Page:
The historic irony comes around full circle when one considers that it was Pilsudski who first proposed a coalition of Eastern and Central European countries that could serve as a counterbalance to both Nazi Germany and the Soviet Union. Dubbed Intermarium for spanning Europe from the Baltic to the Black Seas, Pilsudski’s unfulfilled idea was the inspiration for the Visegrad Group whose leaders heard Netanyahu’s stark anti-European tirade in Budapest this week, which was or wasn’t intended to reach the ears of the Israeli journalists who heard it. And while the comparison might insult admirers of what’s known as “Jabotinskyite majesty”, Netanyahu was walking in his predecessor’s footsteps when he chose to accept political backing from the leaders of Poland, Hungary, Slovakia and the Czech Republic that comprise the Visegrad Group and in exchange to turn a blind eye to the complex attitudes of some of them to their own Jews and to their nations’ roles in exterminating them during World War II. And even though the analogy might infuriate Jabotinsky fans who emphasize his liberal positions, which grew more prominent in his last years as he tried to shake off his rivals’ depiction of him as a fascist, Netanyahu was emulating his movement’s founder, whose private secretary was his father Benzion Netanyahu, when he fulminated against the liberal supra-national European Union and embraced the kind of “natural nationalism” that is practiced by his hosts.

This ethnic, if not race-based nationalism, which Jabotinsky approvingly called chauvinism, is the glue that binds the four countries together and supports their combined defense against Muslim refugees that would have swamped them all, Netanyahu said, were it not for Israel. A reporter who recently visited the Slovakian capital Bratislava, for example, described it as a city in which one sees more “white faces” than in any other part of Europe, and the Slovakians have no wish to change the status quo. The Visegrad Group has accepted only a minuscule portion of the 12,000 quota of refugees allocated to them by the EU. Brussels is threatening to punish them in return, but like politicians everywhere, those in Warsaw, Budapest, Prague and Bratislava fear their voters’ rage much more.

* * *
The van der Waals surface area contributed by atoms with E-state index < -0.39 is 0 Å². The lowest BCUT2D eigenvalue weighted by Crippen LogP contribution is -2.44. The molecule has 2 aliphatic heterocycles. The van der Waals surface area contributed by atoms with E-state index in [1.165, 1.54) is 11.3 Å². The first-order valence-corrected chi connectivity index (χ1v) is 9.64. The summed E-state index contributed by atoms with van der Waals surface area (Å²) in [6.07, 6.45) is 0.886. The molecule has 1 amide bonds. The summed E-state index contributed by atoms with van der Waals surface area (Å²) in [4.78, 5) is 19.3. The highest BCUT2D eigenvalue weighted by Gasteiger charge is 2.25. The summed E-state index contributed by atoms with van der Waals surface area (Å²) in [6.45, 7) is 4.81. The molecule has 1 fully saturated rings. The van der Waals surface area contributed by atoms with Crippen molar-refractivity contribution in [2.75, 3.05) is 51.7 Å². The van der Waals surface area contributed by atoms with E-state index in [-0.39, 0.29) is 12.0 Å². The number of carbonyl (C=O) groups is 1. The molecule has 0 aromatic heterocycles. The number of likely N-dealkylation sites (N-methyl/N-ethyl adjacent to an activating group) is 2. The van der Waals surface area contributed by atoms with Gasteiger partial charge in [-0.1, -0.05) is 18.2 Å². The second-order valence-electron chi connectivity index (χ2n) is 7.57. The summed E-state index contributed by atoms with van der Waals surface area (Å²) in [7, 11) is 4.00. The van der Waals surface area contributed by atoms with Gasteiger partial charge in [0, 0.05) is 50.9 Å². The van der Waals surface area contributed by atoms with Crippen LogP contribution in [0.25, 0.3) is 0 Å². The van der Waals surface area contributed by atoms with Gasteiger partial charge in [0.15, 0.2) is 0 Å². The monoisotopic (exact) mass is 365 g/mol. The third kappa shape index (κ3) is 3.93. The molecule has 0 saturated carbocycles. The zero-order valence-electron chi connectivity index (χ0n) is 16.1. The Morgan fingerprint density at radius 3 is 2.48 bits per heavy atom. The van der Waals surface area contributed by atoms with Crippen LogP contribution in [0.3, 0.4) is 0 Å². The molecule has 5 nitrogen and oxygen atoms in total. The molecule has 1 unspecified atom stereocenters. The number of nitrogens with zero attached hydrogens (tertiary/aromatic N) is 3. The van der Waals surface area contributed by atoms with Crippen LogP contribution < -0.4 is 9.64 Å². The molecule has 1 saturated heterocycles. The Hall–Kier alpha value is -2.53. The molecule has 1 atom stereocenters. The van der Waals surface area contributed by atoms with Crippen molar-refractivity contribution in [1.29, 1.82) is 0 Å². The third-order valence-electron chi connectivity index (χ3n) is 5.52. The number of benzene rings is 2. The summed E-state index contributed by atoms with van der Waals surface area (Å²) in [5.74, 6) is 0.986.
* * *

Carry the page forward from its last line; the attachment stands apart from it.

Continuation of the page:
But Netanyahu’s empathy for his hosts isn’t limited to the issue of Muslim immigrants. His day of kumbaya with the Visegrad leaders wasn’t confined simply to their shared contempt for the arrogant bureaucrats in Brussels, who are Israel-haters to boot. Warsaw, for example, is acting out the dreams of Justice Minister Ayelet Shaked and far too many of her coalition partners, by destroying the independence of the Polish judiciary and unabashedly suborning it to the will of the government. In Slovakia, coalition partners can openly say what their Israeli counterparts dare mention only behind closed doors, such as Josef Rydlo of the Slovak National Party who told Politico last year, “Muslims simply won’t fit in here.” On his wall, Rydlo keeps a portrait of Josef Tiso, the Catholic bishop and wartime Slovakian leader who actually paid the Nazis 500 marks for every Jew they deigned to spirit away to the death camps. Pressured by the Vatican, Tiso soon changed his mind, refusing to hand over more Jews, just like Hungarian Regent Miklosz Horthy who surrendered hundreds of thousands of Jews to the Nazis before realizing that they were losing the war. The same Horthy who was recently lauded by his successor and Bibi’s new best friend, Hungarian Prime Minister Viktor Orban.